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Byte by Byte

Gopika Vaidya-Kapoor | February 18, 2003 11:20 IST

In the world of cyber crime, evil bytes are fast replacing whizzing bullets. The Indian authorities are aware of the fight ahead. But the future does not look optimistic, shares experts

Life is about a mix of good and evil. So is the Internet. For all the good it does us, cyberspace has its dark sides too. Unlike conventional communities though, there are no policemen patrolling the information superhighway, leaving it open to everything from Trojan horses and viruses to cyber stalking, trademark counterfeiting and cyber terrorism.

Given the unrestricted number of free Web sites, the Internet is undeniably open to exploitation. Known as cyber crimes, these activities involve the use of computers, the Internet, cyberspace and the World Wide Web. "Any criminal activity that uses a computer either as an instrumentality, target or a means for perpetuating further crimes comes within the ambit of cyber crime," says Supreme Court advocate and cyber law expert Pavan Duggal.

While the worldwide scenario on cyber crime looks bleak, the situation in India isn't any better. There are no concrete statistics but, according to Duggal, Indian corporate and government sites have been attacked or defaced more than 780 times between February 2000 and December 2002.

He believes that despite the Information Technology Act, 2000, there are still several grey areas that exist within the law. "The IT Act, 2000, is primarily meant to be a legislation to promote e-commerce. It is not very effective in dealing with several emerging cyber crimes like cyber harassment, defamation, stalking and so on."

Duggal believes that what we need is dedicated legislation on cyber crime that can supplement the Indian Penal Code. His views are echoed by Mumbai-based lawyer and cyber law specialist Prathamesh Popat, who says, "The IT Act, 2000 is not comprehensive enough and doesn't even define the term 'cyber crime'". In fact, the Act cites such acts under a separate Chapter XI entitled 'Offences', in which various crimes have been declared penal offences punishable with imprisonment or a fine.

Cases of spam, hacking, cyber stalking and email fraud are rampant and, although cyber crimes cells have been set up in major cities, Duggal believes the problem is that most cases remain unreported due to a lack of awareness.

The good news is that, despite these limitations, cyber crimes are detected and culprits are being punished. In October 2002, the Delhi High Court restricted a person from selling pirated Microsoft software over an Internet auction site. Recently, Duggal argued and won a case at the Metropolitan Magistrate in New Delhi, involving an online cheating scam where the accused was charged with using a stolen credit card to buy products from a Sony India Private Ltd Web site.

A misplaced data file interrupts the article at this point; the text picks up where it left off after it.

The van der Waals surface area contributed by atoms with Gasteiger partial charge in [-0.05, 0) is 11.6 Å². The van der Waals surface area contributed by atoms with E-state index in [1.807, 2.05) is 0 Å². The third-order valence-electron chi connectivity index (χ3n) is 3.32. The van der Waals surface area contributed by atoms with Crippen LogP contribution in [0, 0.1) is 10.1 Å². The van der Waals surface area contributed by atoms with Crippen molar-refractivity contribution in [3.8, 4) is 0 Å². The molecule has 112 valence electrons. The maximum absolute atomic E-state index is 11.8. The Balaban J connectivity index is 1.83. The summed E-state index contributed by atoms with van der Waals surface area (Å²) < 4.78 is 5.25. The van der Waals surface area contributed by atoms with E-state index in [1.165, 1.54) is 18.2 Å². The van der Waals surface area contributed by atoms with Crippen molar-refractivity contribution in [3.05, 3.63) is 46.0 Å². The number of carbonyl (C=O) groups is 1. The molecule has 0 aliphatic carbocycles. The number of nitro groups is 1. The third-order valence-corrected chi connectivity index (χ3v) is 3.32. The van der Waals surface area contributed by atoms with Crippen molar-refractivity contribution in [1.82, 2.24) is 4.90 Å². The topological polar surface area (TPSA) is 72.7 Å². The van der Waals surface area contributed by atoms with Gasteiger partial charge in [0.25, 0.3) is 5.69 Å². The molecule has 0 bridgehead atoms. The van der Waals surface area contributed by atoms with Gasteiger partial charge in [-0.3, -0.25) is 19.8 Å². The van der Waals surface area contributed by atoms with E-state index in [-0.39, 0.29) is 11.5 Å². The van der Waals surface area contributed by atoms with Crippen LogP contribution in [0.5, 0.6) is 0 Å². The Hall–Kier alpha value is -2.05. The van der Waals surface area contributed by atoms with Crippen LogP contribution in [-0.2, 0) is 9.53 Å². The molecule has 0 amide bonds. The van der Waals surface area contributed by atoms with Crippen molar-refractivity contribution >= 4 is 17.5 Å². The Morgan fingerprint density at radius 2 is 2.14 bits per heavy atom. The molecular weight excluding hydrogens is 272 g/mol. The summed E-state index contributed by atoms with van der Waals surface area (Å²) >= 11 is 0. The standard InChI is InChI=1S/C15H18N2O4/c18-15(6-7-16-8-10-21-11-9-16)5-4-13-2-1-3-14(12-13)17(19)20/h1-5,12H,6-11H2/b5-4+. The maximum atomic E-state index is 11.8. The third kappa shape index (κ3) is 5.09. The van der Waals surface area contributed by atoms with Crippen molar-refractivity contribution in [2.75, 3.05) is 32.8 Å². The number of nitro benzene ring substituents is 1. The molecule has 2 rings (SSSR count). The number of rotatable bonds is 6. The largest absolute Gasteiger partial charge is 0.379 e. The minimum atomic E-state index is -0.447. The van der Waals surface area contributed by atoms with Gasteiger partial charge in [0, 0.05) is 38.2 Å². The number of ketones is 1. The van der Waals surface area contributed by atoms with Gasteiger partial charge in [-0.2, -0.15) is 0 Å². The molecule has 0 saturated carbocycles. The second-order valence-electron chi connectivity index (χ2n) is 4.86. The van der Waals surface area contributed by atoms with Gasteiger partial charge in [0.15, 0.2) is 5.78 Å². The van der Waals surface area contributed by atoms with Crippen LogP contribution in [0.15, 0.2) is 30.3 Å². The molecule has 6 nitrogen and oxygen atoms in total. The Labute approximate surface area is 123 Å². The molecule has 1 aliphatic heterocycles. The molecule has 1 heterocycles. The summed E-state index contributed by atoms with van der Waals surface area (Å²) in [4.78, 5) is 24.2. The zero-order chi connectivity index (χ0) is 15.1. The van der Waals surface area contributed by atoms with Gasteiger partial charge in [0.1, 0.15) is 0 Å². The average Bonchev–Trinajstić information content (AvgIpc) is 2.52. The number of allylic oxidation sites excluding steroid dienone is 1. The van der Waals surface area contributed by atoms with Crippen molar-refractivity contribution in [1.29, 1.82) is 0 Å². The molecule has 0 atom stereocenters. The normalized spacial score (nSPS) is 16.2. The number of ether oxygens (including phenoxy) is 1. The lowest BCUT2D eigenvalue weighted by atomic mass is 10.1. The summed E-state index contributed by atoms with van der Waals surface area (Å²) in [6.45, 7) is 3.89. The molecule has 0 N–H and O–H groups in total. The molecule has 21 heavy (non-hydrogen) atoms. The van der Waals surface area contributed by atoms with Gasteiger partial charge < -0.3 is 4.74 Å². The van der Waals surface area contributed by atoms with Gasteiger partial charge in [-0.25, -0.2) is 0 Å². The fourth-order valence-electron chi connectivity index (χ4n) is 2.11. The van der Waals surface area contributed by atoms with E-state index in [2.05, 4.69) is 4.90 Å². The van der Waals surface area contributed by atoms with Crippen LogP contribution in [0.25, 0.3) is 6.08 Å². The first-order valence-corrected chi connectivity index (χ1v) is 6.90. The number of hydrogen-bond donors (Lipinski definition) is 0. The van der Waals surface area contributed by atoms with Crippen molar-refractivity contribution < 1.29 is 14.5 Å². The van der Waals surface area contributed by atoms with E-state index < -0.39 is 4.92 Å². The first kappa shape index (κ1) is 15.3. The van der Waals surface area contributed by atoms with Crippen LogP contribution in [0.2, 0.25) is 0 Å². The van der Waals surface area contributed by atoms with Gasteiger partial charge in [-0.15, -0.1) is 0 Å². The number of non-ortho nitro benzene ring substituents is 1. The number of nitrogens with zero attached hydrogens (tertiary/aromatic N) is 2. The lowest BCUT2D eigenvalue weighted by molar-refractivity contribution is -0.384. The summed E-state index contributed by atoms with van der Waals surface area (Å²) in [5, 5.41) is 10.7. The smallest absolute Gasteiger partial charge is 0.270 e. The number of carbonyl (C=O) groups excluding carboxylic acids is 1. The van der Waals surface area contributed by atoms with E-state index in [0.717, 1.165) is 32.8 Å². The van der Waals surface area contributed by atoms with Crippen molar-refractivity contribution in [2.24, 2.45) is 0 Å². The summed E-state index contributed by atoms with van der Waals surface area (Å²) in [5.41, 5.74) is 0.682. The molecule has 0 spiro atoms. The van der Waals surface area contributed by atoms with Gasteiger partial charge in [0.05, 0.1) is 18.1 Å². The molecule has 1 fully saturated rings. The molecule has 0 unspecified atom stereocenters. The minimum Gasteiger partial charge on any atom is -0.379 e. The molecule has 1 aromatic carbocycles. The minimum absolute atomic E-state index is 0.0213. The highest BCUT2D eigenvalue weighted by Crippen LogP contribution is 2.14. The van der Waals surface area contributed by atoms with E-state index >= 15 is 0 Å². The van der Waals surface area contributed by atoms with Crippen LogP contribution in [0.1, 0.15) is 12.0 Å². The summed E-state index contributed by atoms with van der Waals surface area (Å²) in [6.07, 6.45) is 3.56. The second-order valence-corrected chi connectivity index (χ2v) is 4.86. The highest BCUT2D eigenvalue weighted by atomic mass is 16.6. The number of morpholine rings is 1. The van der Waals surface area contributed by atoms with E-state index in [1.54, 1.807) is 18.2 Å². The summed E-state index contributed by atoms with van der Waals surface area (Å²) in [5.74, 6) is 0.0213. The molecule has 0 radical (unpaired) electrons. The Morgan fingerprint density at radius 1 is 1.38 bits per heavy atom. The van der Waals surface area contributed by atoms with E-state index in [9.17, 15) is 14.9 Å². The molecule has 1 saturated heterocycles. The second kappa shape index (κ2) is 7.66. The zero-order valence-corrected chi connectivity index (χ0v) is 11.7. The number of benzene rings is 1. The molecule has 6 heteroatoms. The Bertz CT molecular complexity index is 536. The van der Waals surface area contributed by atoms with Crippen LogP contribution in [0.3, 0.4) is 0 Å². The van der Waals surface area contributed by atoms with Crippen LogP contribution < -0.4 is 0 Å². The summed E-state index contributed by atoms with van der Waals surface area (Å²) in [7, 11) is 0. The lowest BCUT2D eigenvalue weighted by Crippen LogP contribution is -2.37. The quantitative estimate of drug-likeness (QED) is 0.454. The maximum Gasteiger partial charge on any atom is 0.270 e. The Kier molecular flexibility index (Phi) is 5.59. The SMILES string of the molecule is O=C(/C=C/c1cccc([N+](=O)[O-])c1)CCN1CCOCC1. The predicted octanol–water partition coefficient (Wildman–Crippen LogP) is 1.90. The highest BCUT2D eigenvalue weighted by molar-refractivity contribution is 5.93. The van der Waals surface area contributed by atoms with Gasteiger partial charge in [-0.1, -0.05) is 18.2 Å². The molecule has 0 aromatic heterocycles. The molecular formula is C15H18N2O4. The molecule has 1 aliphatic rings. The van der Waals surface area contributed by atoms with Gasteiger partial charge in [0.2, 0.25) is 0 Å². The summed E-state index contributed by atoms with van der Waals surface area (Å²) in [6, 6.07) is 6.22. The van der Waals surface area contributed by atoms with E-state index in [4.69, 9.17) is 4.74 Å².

In cities such as Bangalore, New Delhi and Mumbai, where cyber crime cells do exist, there is potential for improvement. "Law enforcement agencies are not well-equipped and oriented about cyber crime yet. There is an immense need for training, and more cities need to have such cells," says Duggal. "We need to create special tribunals headed by trained individuals to deal solely with cyber crimes, but with powers to levy heavier penalties in exceptional cases," adds Popat. "Unless there is solid deterrence, cyber crime will rise steeply." There is also a need for IT-savvy lawyers and judges, as well as training for government agencies and professionals in computer forensics.

So, when can consumers approach a cyber crime cell? What are victims to do? And how does one maintain security online? "Any and every incident of cyber crime involving a computer or electronic network can be reported to a police station, irrespective of whether it maintains a separate cell or not," says Popat. The aforementioned Chapter XI lists a number of activities that may be taken to constitute cyber crimes. This includes tampering with computer source code, hacking, publishing or transmitting any information in electronic form that is lascivious, securing access to a protected system, and breach of confidentiality and privacy.

Saileshkumar Zarkar, technical advisor and network security consultant to the Mumbai Police Cyber crime Cell, advocates the 5P mantra for online security: Precaution, Prevention, Protection, Preservation and Perseverance. "Take security seriously," he says. "If you protect your customer's data, your employee's privacy and your own company, then you are doing your job in the grander scheme of things to regulate and enforce rules on the Net through our community."

Awareness is important, and any matter should be reported at once. More importantly, users must try and save any electronic information trail on their computers. That's all one can do, then, until laws become more stringent or technology more advanced. You've been warned.

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